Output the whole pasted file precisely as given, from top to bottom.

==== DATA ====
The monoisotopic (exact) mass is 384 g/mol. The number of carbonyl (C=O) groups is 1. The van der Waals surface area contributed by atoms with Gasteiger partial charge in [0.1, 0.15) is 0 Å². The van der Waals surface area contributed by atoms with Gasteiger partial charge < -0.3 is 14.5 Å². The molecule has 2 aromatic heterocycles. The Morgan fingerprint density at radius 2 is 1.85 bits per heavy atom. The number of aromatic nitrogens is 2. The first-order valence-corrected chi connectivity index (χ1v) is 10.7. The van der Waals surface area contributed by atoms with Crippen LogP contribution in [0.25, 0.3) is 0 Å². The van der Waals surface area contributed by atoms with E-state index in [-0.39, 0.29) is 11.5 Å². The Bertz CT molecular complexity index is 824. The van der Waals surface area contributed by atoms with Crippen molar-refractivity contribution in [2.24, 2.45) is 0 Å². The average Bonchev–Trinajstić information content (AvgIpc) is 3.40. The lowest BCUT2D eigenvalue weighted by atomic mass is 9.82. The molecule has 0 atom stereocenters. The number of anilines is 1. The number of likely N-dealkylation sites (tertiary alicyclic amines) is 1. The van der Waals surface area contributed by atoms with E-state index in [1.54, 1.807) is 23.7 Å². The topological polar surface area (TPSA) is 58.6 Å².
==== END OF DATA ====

The monoisotopic (exact) mass is 384 g/mol. The number of carbonyl (C=O) groups is 1. The van der Waals surface area contributed by atoms with Gasteiger partial charge in [0.1, 0.15) is 0 Å². The van der Waals surface area contributed by atoms with Gasteiger partial charge < -0.3 is 14.5 Å². The molecule has 2 aromatic heterocycles. The Morgan fingerprint density at radius 2 is 1.85 bits per heavy atom. The number of aromatic nitrogens is 2. The first-order valence-corrected chi connectivity index (χ1v) is 10.7. The van der Waals surface area contributed by atoms with Crippen LogP contribution in [0.25, 0.3) is 0 Å². The van der Waals surface area contributed by atoms with E-state index in [-0.39, 0.29) is 11.5 Å². The Bertz CT molecular complexity index is 824. The van der Waals surface area contributed by atoms with Crippen molar-refractivity contribution in [2.24, 2.45) is 0 Å². The average Bonchev–Trinajstić information content (AvgIpc) is 3.40. The lowest BCUT2D eigenvalue weighted by atomic mass is 9.82. The molecule has 0 atom stereocenters. The number of anilines is 1. The number of likely N-dealkylation sites (tertiary alicyclic amines) is 1. The van der Waals surface area contributed by atoms with E-state index in [1.54, 1.807) is 23.7 Å². The topological polar surface area (TPSA) is 58.6 Å².